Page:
Months went by before the next name appeared. In 9th century England, there was a wandering minstrel named John (last name unprintable) who achieved considerable notoriety as a ballad singer, before dying an unnatural death in the boudoir of a lady of high fashion. Although the details of this man's life were of extreme interest, they did not impress the old man. He was, on the contrary, rather shaken. A minstrel. And a rogue to boot.

There were shakeups in Genealogy, Inc. Cathcart was replaced by a man named Jukes, a highly competent man despite his interesting family name. Jukes forged ahead full steam past the birth of Christ (no relation). But he was well into ancient Egypt before the search began to take on the nature of a crisis.

Up until then, there was simply nobody. Or to be more precise, nobody but nobodies. It was incredible, all the laws of chance were against it, but there was, actually, not a single ancestor of note. And no way of faking one, for Thatcher Blitt couldn't be fooled by his own methods. What there was was simply an unending line of peasants, serfs, an occasional foot soldier or leather worker. Past John the ballad-singer, there was no one at all worth reporting to the old man.

This situation would not continue, of course. There were so few families for men to spring from. The entire Gallic nation, for example, a great section of present-day France, sprang from the family of one lone man in the north of France in the days before Christ. Every native Frenchman, therefore, was at least the son of a king. It was impossible for Thatcher Blitt to be less.

So the hunt went on from day to day, past ancient Greece, past Jarmo, past the wheel and metals and farming and on even past all civilization, outward and backward into the cold primordial wastes of northern Germany.

And still there was nothing. Though Jukes lived in daily fear of losing his job, there was nothing to do but press on. In Germany, he reduced Blitt's ancestor to a slovenly little man who was one of only three men in the entire tribe, or family, one of three in an area which now contains millions. But Blitt's ancestor, true to form, was simply a member of the tribe. As was his father before him.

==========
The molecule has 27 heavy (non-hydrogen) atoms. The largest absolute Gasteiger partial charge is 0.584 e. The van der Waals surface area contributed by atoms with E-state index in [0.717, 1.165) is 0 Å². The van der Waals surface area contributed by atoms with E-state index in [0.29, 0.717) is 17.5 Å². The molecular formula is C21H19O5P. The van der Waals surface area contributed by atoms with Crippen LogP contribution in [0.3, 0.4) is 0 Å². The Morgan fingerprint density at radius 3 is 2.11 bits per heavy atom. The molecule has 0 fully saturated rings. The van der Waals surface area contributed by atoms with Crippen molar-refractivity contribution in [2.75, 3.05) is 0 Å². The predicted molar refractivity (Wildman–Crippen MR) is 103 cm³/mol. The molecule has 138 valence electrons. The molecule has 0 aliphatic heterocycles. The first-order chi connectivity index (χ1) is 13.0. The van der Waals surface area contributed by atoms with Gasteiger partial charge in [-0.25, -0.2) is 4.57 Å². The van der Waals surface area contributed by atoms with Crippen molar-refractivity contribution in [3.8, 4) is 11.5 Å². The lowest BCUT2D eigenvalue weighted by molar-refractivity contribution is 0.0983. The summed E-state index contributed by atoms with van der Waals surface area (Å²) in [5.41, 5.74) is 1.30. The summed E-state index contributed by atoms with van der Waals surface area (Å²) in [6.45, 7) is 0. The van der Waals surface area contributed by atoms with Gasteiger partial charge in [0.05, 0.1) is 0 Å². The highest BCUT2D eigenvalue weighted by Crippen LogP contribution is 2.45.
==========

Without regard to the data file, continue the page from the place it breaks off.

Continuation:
Yet onward it went. Westward back into the French caves, southward into Spain and across the unrecognizable Mediterranean into a verdant North Africa, backward in time past even the Cro-Magnons, and yet ever backward, 30,000 years, 35,000, with old Blitt reduced now practically to gibbering and still never an exceptional forebear.

There came a time when Jukes had at last, inevitably, to face the old man. He had scanned back as far as he could. The latest ancestor he had unearthed for Blitt was a hairy creature who did not walk erect. And yet, even here, Blitt refused to concede.

"It may be," he howled, "it must be that my ancestor was the first man to walk erect or light a fire—to do something."

It was not until Jukes pointed out that all those things had been already examined and found hopeless that Blitt finally gave in. Blitt was a relative, of course, of the first man to stand erect, the man with the first human brain. But so was everybody else on the face of the Earth. There was truly nowhere else to explore. What would be found now would be only the common history of mankind.

Blitt retired to his chambers and refused to be seen.

The story went the rounds, as such stories will. And it was then at last, after 40,000 years of insignificance, that the name of Blitt found everlasting distinction. The story was picked up, fully documented, by psychologists and geneticists of the time, and inserted into textbooks as a profound commentary on the forces of heredity. The name of Thatcher Blitt in particular has become famous, has persisted until this day. For he is the only man yet discovered, or ever likely to be discovered, with this particular distinction.

In 40,000 years of scanner-recorded history, the blood line of Blitt (or Blott) never once produced an exceptional man.

That record is unsurpassed.